Anne Williams, Ankeny, IA
Think about Christmas; how does your family decide what “fair” is for presents? Is it the same number of presents to open? Is it the amount the presents costs? Why do you think your family does “fairness” that way?
Fairness is Relative
“When it comes to business, fairness is relative,” says banker John Norris. In a newspaper column, Norris, a banker in Birmingham, Alabama, tells the story of a friend who had done well all year and had reached his sales goal for the year by September. His boss told him that doing so meant he had also reached his cap on bonuses and commissions for the year. The boss felt that it wouldn’t be fair for Norris’ friend to earn that much more money than anyone else. Norris’ friend was none too happy with this decision and told Norris that he wouldn’t negotiate another sale for his company until January, when he could get commission and bonuses again.
Norris’ response to his friend was to say the company was stupid to max him out with three more months to go in the year when this friend could be making more money for the company. Both Norris and his friend know and understood that in business, those contracts and sales pay for everyone’s salary, everyone’s bonuses and cover things like overhead (what it costs to run the business) and health insurance. But Norris’ friend needed an incentive. As Norris writes, “He simply didn’t want to work for free. Why would he? That wouldn’t be fair, would it?”
- What do you think about salaries that are based on bonuses and commissions? Would you want a job like that?
- Who’s right, the boss who thinks bonuses above the goal is unfair or Norris who thinks his friend shouldn’t work for “free”?
- Does fairness seem difficult to nail down in this situation? Is it relative? Is it always relative? Is there objective fairness in the world?
Sixteenth Sunday after Pentecost
(Text links are to Oremus Bible Browser. Oremus Bible Browser is not affiliated with or supported by the Evangelical Lutheran Church in America. You can find the calendar of readings for Year B at Lectionary Readings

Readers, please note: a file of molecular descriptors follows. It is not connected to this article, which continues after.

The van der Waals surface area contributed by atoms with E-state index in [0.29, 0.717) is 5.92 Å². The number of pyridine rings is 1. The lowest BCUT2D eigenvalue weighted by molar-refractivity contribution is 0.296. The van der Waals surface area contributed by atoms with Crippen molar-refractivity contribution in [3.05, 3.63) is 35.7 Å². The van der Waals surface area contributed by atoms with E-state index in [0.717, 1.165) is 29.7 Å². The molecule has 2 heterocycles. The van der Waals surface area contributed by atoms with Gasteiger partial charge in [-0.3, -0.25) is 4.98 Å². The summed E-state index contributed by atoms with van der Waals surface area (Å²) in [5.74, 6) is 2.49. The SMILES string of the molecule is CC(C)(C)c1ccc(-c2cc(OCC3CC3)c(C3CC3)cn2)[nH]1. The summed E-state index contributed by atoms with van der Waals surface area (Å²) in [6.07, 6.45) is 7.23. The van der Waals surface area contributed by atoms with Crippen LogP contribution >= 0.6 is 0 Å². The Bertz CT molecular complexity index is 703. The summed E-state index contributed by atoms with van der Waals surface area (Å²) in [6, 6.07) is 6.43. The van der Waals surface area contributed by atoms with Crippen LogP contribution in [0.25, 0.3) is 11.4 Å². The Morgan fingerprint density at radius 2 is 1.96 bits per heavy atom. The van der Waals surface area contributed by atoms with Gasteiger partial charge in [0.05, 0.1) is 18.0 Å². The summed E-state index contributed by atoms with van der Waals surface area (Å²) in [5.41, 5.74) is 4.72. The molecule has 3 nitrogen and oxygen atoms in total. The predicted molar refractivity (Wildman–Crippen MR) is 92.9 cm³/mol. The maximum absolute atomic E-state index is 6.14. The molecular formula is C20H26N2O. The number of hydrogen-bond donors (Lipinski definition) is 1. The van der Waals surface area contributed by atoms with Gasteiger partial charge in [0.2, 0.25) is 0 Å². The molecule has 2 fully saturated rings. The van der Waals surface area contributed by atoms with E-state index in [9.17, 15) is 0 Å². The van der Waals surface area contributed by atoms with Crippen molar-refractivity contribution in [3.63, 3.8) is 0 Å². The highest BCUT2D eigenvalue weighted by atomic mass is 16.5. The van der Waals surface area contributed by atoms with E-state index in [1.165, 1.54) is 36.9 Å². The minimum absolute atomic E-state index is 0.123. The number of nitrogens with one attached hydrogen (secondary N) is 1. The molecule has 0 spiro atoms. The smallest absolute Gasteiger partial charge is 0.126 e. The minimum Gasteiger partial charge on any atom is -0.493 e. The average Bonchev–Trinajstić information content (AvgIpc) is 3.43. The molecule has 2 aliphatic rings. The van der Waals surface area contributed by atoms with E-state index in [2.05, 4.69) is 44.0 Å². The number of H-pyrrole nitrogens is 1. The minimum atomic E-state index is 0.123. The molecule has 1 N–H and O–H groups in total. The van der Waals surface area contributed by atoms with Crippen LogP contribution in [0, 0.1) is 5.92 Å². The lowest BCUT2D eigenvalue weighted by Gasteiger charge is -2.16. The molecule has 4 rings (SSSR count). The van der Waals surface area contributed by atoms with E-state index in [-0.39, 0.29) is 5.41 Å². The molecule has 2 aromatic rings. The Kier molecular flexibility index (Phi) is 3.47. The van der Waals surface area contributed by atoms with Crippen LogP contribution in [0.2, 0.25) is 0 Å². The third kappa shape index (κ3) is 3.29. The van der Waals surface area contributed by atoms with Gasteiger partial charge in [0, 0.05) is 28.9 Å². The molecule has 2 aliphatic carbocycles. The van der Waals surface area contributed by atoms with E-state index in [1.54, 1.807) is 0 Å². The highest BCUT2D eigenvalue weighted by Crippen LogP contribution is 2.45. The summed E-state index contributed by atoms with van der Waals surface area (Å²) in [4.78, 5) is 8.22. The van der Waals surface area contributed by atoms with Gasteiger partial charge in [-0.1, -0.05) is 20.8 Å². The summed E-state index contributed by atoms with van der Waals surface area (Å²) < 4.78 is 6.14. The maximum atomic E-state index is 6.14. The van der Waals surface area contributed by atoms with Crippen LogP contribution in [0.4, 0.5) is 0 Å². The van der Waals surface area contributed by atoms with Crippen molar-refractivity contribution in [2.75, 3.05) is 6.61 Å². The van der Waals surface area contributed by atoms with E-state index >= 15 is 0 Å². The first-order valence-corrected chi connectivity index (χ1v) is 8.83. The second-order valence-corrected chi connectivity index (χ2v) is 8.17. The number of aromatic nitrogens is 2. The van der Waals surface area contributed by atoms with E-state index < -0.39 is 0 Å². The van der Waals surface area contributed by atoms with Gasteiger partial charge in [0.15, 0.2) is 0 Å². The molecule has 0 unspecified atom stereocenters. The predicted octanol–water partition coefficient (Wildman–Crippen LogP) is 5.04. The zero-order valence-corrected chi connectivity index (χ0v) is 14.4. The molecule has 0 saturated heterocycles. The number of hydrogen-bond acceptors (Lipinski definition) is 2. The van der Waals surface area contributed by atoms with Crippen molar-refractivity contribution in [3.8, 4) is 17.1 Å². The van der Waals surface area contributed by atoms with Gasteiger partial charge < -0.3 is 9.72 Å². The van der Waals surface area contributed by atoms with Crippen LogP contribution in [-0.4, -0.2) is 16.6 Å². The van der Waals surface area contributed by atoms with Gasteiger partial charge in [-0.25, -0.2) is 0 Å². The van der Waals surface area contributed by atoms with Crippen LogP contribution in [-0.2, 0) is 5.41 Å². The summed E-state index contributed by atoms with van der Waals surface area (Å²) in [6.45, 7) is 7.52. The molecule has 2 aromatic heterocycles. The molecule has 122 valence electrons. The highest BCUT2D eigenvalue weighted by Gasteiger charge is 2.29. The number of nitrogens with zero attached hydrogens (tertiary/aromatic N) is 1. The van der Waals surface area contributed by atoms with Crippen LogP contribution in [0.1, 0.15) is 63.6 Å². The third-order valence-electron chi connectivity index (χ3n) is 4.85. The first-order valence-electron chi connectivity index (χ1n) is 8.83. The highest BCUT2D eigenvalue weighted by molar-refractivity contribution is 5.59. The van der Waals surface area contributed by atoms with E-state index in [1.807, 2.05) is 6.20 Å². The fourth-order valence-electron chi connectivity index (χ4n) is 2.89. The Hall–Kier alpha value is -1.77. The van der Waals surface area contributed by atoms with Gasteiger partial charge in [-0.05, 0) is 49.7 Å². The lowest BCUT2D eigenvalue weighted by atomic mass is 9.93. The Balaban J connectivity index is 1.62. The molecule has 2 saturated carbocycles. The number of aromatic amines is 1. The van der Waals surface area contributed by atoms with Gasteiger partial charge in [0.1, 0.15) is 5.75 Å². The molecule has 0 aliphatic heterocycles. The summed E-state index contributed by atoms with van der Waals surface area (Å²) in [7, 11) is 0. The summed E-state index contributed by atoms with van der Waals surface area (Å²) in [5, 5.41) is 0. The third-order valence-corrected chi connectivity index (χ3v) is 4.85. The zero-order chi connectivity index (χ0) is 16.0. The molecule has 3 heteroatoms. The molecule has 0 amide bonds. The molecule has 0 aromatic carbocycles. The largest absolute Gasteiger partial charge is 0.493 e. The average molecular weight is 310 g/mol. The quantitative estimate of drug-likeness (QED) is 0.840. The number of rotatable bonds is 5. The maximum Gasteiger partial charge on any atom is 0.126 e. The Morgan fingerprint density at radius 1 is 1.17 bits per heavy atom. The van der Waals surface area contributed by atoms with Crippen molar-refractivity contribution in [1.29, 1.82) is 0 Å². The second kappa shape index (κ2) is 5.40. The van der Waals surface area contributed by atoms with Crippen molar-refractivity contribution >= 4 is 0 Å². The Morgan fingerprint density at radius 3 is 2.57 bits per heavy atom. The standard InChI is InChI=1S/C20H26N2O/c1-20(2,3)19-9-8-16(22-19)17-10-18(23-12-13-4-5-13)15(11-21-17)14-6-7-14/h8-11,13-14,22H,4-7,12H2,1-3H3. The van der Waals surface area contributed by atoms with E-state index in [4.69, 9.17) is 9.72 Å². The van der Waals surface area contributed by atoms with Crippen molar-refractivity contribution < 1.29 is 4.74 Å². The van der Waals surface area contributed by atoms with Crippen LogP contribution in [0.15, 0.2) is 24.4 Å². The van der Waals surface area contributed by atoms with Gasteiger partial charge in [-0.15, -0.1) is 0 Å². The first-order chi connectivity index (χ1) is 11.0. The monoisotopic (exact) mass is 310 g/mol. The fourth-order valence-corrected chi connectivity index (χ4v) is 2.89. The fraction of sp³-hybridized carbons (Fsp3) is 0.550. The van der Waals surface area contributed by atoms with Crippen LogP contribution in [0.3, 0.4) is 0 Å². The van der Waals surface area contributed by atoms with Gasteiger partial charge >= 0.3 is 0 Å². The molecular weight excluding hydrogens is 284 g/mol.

For lectionary humor and insight, check the weekly comic Agnus Day.
In this parable, Jesus tells us a story about the Kingdom of Heaven. It’s like a man who owns a vineyard who hires workers for that vineyard at three hour intervals during the day and then pays them all a full day’s wage at the end of the work day.
Here’s your fun fact for the day: a day’s wage, in the ancient world, was enough money to a family to eat for a day. Think about that: earning just enough money each day to buy the food you needed to keep you and your family alive. It’s called subsistence living (Google Dictionary definition of Subsistence: “the action or fact of maintaining or supporting oneself at a minimum level”).
Now here’s where things get sticky, could the workers who were chosen at 5:00 expect a full days wage? Were they dreaming of that, but trying to limit their expectations to something less? Can you imagine the surprise and maybe even confusion of the workers who got a full day’s wage even after working just one hour?
What about the anger from the other workers who had also been paid the usual daily wage? How would they feel? Here’s what the landlord has to say for himself (verses 12 – 15)
[The workers grumbled], “These last worked only one hour, and you have made them equal to us who have borne the burden of the day and the scorching heat.” But he replied to one of them, “Friend, I am doing you no wrong; did you not agree with me for the usual daily wage? Take what belongs to you and go; I choose to give to this last the same as I give to you. Am I not allowed to do what I choose with what belongs to me? Or are you envious because I am generous?”
The best part is that Jesus says only this by way of explanation: “So the last will be first, and the first will be last.”
Fairness doesn’t always look the same in every situation. It’s not about being first or last, it’s situational. In this case, fairness in the Kingdom of Heaven looks like everyone having work enough to feed their families. Now by our definition it’s not at all fair that enough work looks like all day for some and one hour for others. The words Jesus gives the God character in this story, the landlord, reflect fairness rules that are pretty foreign to us: It’s more important that everyone have enough to eat than to be fair about work hours, for example. It also implies that fairness has something to do with our values and morals. What’s fair in the Kingdom is that everyone eats rather than everyone being paid hour by hour for their work.
- Since we don’t yet live fully in the Kingdom of God, but we really want to, whose fairness rules should we be living by?
- What would it be like to live like God was our landlord?
- What motivates your sense of fairness? What values or morals do you think about when you think about fairness?
- Jesus seems to think that generosity is more important than what we usually regard as absolute fairness. Can you think of cases where you would agree?
Fairness exercise: hide a bunch of candy around the space you’re meeting in (Keep a full sized bar out of sight). When all of the students have found all the candy, give the “prize” to the person with the least candy. Debrief the exercise with questions like, does this feel fair? How does it make you feel that the prize went to the person with the least?
God of all things, you command us to love one another and to love you. Help us to show that love in our actions and how we share with others. Remind us that fairness should be looked at from your point of view, not ours and that you make the last first and first last. In Jesus’ name we pray, amen.